A chat with Unai Rollan, the hands and mind behind toy company Brumm

A chat with Unai Rollan, the hands and mind behind toy company Brumm


Why did you decide to start making toys?

Brumm is the first piece I’ve created as both a designer and a producer. I wanted to start this new phase of my life with a toy, and specifically with a car, because it reminded me of the forms and passions of 1980s motorsports—a childhood obsession that I believe marked the beginning of my career as a designer.

The second piece I’m working on is not a toy per se, but it is in the same vein as Brumm. I am making a children’s chair that parents and children have to work together on to construct. It gives kids the experience of building something with their own hands while learning the beauty and ideas of furniture making.

What were you doing before you started making Brumm?

I was and continue to work as a product designer. I studied engineering and industrial design in San Sebastian, before moving to Milan and then Barcelona. After attaining a higher degree in product design, I worked with a number of different companies until last year, when I decided to go for broke and start my own brand so that I could finally design and manufacture all these objects that had been living in my brain.

What are the things you find hard about being a toy maker?

Because I hand-make everything from natural, unaltered materials, every piece requires a huge investment of time and dedication. I love the challenge, but it means I’m always busy. Running your own company also means you have to put a lot of effort into things that aren’t manufacturing or design—things like marketing, advertising, sales, web design, graphic design. They’re necessary, of course, but not where my passions lie.

What are the things you most enjoy?

All of it! Generating new ideas, solving problems and designing interesting, intelligent, simple and educational pieces for everyday life. Drawing and converting these ideas into real objects, iterating prototypes and then trying them out. Experimentation is a thrill. I also love getting into the nitty-gritty of the manufacturing process. It’s all about trying to find a model that involves the minimum manipulation of the raw material, and also uses the least amount of machinery and technology.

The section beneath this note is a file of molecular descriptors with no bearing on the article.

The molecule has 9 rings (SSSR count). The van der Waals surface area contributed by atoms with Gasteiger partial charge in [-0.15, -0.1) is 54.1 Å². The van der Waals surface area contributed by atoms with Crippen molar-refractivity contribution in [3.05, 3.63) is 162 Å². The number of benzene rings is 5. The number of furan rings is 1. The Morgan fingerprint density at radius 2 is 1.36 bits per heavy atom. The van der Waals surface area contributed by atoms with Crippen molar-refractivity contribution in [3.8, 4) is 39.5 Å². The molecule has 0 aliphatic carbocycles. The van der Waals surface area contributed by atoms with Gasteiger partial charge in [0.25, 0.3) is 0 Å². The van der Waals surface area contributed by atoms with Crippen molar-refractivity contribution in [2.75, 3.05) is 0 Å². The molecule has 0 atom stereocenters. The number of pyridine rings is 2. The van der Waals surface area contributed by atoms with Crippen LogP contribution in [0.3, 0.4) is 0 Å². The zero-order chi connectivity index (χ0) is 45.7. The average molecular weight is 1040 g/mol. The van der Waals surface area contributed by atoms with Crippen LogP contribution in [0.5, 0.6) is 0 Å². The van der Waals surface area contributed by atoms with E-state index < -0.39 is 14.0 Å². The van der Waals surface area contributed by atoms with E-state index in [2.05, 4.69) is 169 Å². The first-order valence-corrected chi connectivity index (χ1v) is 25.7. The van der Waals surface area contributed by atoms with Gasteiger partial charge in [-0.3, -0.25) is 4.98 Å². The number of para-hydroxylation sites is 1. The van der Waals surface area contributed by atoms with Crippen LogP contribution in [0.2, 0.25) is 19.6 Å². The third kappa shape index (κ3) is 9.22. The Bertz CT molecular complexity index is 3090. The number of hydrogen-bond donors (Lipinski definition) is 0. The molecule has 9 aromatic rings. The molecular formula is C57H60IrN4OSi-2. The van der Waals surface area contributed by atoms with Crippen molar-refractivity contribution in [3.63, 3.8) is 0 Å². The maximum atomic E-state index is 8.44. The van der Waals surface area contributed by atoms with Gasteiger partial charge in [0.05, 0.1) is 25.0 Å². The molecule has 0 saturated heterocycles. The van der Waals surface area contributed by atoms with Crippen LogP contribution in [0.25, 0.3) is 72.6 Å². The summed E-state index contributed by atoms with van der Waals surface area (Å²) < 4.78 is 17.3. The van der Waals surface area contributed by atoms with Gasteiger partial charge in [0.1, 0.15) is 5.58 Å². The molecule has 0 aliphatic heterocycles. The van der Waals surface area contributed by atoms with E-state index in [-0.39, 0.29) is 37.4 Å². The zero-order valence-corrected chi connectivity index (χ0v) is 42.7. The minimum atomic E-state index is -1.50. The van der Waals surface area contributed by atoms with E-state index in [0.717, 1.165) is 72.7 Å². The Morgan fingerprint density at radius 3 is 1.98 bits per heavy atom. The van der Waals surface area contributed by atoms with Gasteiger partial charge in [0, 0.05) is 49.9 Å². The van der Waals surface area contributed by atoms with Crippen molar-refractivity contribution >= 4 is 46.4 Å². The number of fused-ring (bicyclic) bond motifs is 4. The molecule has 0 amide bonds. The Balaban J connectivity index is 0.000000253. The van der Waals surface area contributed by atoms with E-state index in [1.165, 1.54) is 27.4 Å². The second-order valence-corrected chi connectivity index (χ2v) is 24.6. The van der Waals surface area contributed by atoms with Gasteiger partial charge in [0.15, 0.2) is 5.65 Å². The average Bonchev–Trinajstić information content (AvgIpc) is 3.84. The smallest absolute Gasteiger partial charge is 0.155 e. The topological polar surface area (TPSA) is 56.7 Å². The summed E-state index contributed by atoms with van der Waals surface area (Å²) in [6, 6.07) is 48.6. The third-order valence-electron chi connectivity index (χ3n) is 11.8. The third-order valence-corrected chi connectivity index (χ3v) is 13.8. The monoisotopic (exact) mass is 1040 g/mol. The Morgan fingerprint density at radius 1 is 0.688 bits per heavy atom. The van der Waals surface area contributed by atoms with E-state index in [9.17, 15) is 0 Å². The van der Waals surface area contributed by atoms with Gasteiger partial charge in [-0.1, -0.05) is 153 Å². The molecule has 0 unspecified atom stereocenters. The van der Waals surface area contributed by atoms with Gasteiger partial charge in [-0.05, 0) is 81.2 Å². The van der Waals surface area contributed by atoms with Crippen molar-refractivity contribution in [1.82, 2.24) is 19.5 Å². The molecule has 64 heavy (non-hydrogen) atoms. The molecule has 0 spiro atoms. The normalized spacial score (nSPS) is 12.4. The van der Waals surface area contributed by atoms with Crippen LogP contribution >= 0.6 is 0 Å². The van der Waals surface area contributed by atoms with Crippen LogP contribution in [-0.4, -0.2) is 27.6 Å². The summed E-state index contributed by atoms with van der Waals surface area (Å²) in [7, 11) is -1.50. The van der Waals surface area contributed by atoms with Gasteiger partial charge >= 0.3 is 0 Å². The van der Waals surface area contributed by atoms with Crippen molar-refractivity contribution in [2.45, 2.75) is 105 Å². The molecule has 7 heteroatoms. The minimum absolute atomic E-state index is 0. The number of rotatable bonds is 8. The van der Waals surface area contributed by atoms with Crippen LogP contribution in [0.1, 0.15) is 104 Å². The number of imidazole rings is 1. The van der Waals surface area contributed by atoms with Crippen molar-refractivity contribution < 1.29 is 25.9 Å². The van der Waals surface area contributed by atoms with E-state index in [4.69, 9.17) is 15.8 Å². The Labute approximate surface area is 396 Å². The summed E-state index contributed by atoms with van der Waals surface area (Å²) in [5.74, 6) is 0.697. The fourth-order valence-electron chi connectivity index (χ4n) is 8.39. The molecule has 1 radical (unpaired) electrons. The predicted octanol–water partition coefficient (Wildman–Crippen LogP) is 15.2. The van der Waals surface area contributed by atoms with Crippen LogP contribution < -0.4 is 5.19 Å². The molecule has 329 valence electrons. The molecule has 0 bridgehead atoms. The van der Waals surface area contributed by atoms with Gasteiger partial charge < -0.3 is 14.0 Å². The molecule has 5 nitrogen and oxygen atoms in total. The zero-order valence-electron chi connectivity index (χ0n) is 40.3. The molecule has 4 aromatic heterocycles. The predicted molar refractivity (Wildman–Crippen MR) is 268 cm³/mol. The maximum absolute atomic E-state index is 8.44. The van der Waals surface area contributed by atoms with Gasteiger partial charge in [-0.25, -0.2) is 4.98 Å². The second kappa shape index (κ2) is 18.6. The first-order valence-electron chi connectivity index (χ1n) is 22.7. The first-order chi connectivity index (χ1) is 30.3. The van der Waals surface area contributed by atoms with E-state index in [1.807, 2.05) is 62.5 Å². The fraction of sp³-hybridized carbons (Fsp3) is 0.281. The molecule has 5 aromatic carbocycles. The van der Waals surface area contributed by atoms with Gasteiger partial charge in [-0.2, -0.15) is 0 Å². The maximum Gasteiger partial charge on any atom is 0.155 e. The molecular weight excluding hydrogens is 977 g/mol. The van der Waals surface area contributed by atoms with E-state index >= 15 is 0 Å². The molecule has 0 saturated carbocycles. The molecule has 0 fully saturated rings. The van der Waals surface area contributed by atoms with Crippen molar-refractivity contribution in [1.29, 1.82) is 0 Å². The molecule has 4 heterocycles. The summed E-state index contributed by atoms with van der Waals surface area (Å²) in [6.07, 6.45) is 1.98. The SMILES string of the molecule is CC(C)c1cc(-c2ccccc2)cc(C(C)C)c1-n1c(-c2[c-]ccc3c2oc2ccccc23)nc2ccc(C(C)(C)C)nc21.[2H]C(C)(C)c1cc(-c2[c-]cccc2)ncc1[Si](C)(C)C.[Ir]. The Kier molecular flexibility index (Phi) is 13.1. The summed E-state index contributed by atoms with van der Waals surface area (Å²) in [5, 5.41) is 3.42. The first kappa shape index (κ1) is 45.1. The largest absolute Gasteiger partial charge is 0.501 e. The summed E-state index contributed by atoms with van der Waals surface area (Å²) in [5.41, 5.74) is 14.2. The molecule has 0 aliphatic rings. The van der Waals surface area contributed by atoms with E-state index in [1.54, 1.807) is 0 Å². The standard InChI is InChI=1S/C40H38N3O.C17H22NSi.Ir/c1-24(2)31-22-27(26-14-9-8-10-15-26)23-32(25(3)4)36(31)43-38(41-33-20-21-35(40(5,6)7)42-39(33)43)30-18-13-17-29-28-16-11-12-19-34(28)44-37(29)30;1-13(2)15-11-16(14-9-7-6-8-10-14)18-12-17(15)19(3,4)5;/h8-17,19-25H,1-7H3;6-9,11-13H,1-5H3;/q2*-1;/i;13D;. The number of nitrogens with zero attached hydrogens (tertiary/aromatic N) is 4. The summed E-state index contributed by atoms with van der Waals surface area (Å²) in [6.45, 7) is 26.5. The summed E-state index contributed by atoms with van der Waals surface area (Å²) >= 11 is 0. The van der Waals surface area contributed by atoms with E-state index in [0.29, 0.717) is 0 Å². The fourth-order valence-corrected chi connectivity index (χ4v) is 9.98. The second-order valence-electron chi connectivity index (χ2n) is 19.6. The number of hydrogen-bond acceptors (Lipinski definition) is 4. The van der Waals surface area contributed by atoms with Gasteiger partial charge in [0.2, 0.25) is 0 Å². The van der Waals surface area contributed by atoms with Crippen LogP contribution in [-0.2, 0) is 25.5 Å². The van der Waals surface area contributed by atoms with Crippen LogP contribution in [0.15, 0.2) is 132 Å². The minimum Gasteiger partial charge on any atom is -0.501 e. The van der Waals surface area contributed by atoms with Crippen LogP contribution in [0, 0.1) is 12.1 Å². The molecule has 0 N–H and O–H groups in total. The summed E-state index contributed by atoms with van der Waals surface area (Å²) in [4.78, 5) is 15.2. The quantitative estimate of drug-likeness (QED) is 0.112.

Why do you use such basic materials?

I love natural materials because they are so pure and clean. I live surrounded by mountains, sea, stone and trees, and the presence of all this nature influences my design deeply. The feelings the materials transmit to me through their texture, touch, colour and smell are captivating. Wood, in particular, also has the advantage of being directly accessible in my environment, readily mouldable and easy to work with.

What drives your toy-making?

I try to reflect the purity and simplicity of nature, and create a special bond between the child and their toy through the child’s ability to change and interact with it. In the case of Brumm, children are able to build their own van, sports car or truck, and I think this lets them start building their own story together.

What challenges have you faced?

Working by myself and trying to do every step of the process alone has been my greatest challenge—and it’s one that I’m still grappling with every day. It’s very difficult financially to start your own company, especially one that requires as much raw material and equipment as this one does. I would love to commit to Brumm full time, but because of where I am in its journey, I still have to combine it with other jobs.

What was your favourite toy as a child?

When I was a kid, cars (and especially high-powered sports cars) were my singular obsession. Every inch of my room was covered in posters. I also loved games and toys that required assembly and construction. But playing with friends from the neighbourhood and exploring the streets and the forest surrounding my home was what I liked the most.

Do you have any dreams you’d like to achieve with your business?

All I really want from Brumm is to be able to have my own studio, to have the freedom to create my own products, to share these products with people who love them and to be able to live off it. I don’t need to become rich—I’d just like to have the space to design without limits and follow my thoughts wherever they take me.

Tags Life